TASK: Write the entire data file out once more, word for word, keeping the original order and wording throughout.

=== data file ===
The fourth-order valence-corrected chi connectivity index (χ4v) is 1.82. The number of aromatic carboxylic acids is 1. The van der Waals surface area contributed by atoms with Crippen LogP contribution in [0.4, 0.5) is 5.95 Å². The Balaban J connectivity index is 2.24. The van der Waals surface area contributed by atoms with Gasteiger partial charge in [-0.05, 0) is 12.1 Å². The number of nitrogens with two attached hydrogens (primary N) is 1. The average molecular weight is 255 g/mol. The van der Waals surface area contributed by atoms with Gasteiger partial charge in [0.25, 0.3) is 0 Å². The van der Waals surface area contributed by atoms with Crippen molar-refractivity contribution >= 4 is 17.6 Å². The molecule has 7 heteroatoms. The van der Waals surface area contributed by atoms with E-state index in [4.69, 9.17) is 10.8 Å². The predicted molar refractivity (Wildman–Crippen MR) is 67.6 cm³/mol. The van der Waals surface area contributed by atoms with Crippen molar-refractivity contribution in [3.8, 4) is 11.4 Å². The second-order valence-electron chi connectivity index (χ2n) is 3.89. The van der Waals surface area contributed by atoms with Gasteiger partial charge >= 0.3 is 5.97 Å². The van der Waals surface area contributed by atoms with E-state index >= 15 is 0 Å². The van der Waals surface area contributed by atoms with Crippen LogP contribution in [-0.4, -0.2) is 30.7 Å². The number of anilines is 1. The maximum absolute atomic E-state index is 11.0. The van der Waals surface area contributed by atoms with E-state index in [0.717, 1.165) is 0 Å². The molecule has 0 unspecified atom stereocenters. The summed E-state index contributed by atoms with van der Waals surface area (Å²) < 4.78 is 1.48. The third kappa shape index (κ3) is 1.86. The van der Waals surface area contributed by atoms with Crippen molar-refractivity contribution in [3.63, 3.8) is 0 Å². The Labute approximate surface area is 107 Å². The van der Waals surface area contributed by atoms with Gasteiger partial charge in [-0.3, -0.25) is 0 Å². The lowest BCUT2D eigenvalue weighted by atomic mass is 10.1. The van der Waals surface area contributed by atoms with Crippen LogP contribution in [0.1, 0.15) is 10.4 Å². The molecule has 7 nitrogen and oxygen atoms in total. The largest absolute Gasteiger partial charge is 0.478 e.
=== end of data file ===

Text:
The fourth-order valence-corrected chi connectivity index (χ4v) is 1.82. The number of aromatic carboxylic acids is 1. The van der Waals surface area contributed by atoms with Crippen LogP contribution in [0.4, 0.5) is 5.95 Å². The Balaban J connectivity index is 2.24. The van der Waals surface area contributed by atoms with Gasteiger partial charge in [-0.05, 0) is 12.1 Å². The number of nitrogens with two attached hydrogens (primary N) is 1. The average molecular weight is 255 g/mol. The van der Waals surface area contributed by atoms with Gasteiger partial charge in [0.25, 0.3) is 0 Å². The van der Waals surface area contributed by atoms with Crippen molar-refractivity contribution >= 4 is 17.6 Å². The molecule has 7 heteroatoms. The van der Waals surface area contributed by atoms with E-state index in [4.69, 9.17) is 10.8 Å². The predicted molar refractivity (Wildman–Crippen MR) is 67.6 cm³/mol. The van der Waals surface area contributed by atoms with Crippen molar-refractivity contribution in [3.8, 4) is 11.4 Å². The second-order valence-electron chi connectivity index (χ2n) is 3.89. The van der Waals surface area contributed by atoms with Gasteiger partial charge >= 0.3 is 5.97 Å². The van der Waals surface area contributed by atoms with E-state index >= 15 is 0 Å². The van der Waals surface area contributed by atoms with Crippen LogP contribution in [-0.4, -0.2) is 30.7 Å². The number of anilines is 1. The maximum absolute atomic E-state index is 11.0. The van der Waals surface area contributed by atoms with E-state index in [0.717, 1.165) is 0 Å². The molecule has 0 unspecified atom stereocenters. The summed E-state index contributed by atoms with van der Waals surface area (Å²) < 4.78 is 1.48. The third kappa shape index (κ3) is 1.86. The van der Waals surface area contributed by atoms with Crippen molar-refractivity contribution in [3.63, 3.8) is 0 Å². The Labute approximate surface area is 107 Å². The van der Waals surface area contributed by atoms with Gasteiger partial charge in [-0.3, -0.25) is 0 Å². The lowest BCUT2D eigenvalue weighted by atomic mass is 10.1. The van der Waals surface area contributed by atoms with Crippen LogP contribution in [0.1, 0.15) is 10.4 Å². The molecule has 7 nitrogen and oxygen atoms in total. The largest absolute Gasteiger partial charge is 0.478 e.